Is the circular economy the Swiss army knife of ESG reporting? – Report about the sixth Circular Economy Summit

As a complex system, the circular economy is associated with efficient tools for addressing climate change, biodiversity, and ESG issues. This key message was at the forefront of the sixth Circular Economy Summit, which took place on November 23, 2023, attracting close to 180 participants and significant interest. During the event, the ‘The Tulip Award for Sustainability’ was presented.

Each year, we use 1.75 times as many resources as Earth can replace to sustain our lifestyles, and the supply of ecosystem goods and services cannot keep up with our needs. Damaged ecosystems exacerbate climate change, undermine food security, and put people and communities at risk. While real social needs could be met with 30% less material consumption, our economy is still continuously using more material. In this situation, accelerating the transition to a circular economy is in our common interest, as the associated reduction in consumption alone would represent a solution to numerous climate and ecological crises. Immediate action is also needed in this area.’ – said Attila Chikán Jr., President of BCSDH, in his speech.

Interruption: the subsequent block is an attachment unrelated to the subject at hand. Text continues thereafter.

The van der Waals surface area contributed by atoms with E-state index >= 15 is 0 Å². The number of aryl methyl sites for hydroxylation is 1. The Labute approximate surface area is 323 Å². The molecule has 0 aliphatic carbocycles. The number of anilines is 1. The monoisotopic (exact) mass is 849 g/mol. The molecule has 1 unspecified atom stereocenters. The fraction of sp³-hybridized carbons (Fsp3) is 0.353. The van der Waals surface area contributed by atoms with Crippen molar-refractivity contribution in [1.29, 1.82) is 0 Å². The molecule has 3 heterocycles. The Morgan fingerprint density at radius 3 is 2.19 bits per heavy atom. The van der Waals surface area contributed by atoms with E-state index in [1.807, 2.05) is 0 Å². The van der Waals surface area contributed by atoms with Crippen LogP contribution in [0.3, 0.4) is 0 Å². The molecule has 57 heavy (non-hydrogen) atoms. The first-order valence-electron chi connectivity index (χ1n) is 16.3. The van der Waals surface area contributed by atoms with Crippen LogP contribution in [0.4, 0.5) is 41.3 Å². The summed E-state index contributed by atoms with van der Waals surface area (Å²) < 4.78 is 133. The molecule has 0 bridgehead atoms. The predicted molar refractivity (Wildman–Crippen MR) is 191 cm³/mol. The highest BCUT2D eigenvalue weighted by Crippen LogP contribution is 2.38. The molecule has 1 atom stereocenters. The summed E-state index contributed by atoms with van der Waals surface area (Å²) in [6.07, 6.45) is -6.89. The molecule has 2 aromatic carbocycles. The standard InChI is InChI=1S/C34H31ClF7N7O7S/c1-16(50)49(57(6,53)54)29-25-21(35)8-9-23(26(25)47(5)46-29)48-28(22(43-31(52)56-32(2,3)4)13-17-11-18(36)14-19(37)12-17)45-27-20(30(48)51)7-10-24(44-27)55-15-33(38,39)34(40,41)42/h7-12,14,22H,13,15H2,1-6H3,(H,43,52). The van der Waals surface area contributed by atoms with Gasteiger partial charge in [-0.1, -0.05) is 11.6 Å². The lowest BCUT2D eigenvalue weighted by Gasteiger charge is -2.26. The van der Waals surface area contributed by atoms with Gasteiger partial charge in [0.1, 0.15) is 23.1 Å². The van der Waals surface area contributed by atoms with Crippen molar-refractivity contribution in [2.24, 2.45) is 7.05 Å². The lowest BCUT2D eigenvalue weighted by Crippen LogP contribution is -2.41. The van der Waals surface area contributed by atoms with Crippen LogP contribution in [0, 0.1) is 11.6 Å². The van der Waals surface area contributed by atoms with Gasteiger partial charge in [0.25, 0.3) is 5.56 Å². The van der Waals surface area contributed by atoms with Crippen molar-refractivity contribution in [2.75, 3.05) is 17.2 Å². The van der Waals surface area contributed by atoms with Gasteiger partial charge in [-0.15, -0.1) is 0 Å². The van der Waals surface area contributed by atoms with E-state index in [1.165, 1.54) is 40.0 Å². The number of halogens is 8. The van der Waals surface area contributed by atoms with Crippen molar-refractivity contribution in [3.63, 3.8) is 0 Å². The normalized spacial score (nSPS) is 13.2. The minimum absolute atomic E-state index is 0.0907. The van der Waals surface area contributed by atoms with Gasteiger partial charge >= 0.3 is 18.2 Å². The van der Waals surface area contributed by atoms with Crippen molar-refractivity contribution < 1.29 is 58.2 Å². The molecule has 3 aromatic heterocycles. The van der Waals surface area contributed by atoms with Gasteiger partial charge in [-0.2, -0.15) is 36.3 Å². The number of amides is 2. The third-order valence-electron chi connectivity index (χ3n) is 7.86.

The index of global material use is deteriorating. While in 2018, 9.1% of all raw materials used in the world economy came from recycled materials, this number had dropped to 7.2% by 2023. And as business as usual continues, the amount of material used globally may increase by up to 84% by 2050, while global social needs could be met with 70% of the material that is currently used. Reducing consumption to this extent would significantly positively impact several ecological tipping points

Today, the Circular Economy Platform, established at the initiative of the Hungarian Business Council for Sustainable Development (BCSDH), the Dutch Embassy, and the Hungarian Ministry of Innovation and Technology, consists of 99 members. These institutions have highlighted knowledge-sharing, collaboration, and immediate action as the platform’s most important tasks.

According to the BCSDH’s second survey on the state of the circular economy in Hungary, 73% of domestic companies see the transformation of production processes as crucial, while 66% focus on extracting resources from waste, and 62% are prioritizing waste management for the future. Consumer behaviour change will not be the primary driver of these changes, but a significant proportion of current initiatives target consumers and could play a crucial role in fostering awareness. However, systemic changes are still lacking.